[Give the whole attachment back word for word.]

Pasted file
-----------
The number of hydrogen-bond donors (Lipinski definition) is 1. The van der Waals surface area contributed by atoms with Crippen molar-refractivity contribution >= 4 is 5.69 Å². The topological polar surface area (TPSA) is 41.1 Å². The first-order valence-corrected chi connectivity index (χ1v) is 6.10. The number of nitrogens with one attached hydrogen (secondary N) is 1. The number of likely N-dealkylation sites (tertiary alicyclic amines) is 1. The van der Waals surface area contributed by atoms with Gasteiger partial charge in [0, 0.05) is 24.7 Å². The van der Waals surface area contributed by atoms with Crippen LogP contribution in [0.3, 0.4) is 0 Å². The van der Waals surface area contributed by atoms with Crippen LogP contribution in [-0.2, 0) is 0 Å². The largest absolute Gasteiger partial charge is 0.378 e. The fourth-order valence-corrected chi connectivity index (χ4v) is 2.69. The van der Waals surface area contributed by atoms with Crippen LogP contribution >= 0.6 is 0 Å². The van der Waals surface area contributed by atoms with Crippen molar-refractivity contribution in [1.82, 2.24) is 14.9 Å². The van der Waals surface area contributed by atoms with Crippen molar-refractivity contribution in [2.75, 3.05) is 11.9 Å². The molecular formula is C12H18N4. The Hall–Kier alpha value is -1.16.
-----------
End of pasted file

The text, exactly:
The number of hydrogen-bond donors (Lipinski definition) is 1. The van der Waals surface area contributed by atoms with Crippen molar-refractivity contribution >= 4 is 5.69 Å². The topological polar surface area (TPSA) is 41.1 Å². The first-order valence-corrected chi connectivity index (χ1v) is 6.10. The number of nitrogens with one attached hydrogen (secondary N) is 1. The number of likely N-dealkylation sites (tertiary alicyclic amines) is 1. The van der Waals surface area contributed by atoms with Gasteiger partial charge in [0, 0.05) is 24.7 Å². The van der Waals surface area contributed by atoms with Crippen LogP contribution in [0.3, 0.4) is 0 Å². The van der Waals surface area contributed by atoms with Crippen LogP contribution in [-0.2, 0) is 0 Å². The largest absolute Gasteiger partial charge is 0.378 e. The fourth-order valence-corrected chi connectivity index (χ4v) is 2.69. The van der Waals surface area contributed by atoms with Crippen LogP contribution >= 0.6 is 0 Å². The van der Waals surface area contributed by atoms with Crippen molar-refractivity contribution in [1.82, 2.24) is 14.9 Å². The van der Waals surface area contributed by atoms with Crippen molar-refractivity contribution in [2.75, 3.05) is 11.9 Å². The molecular formula is C12H18N4. The Hall–Kier alpha value is -1.16.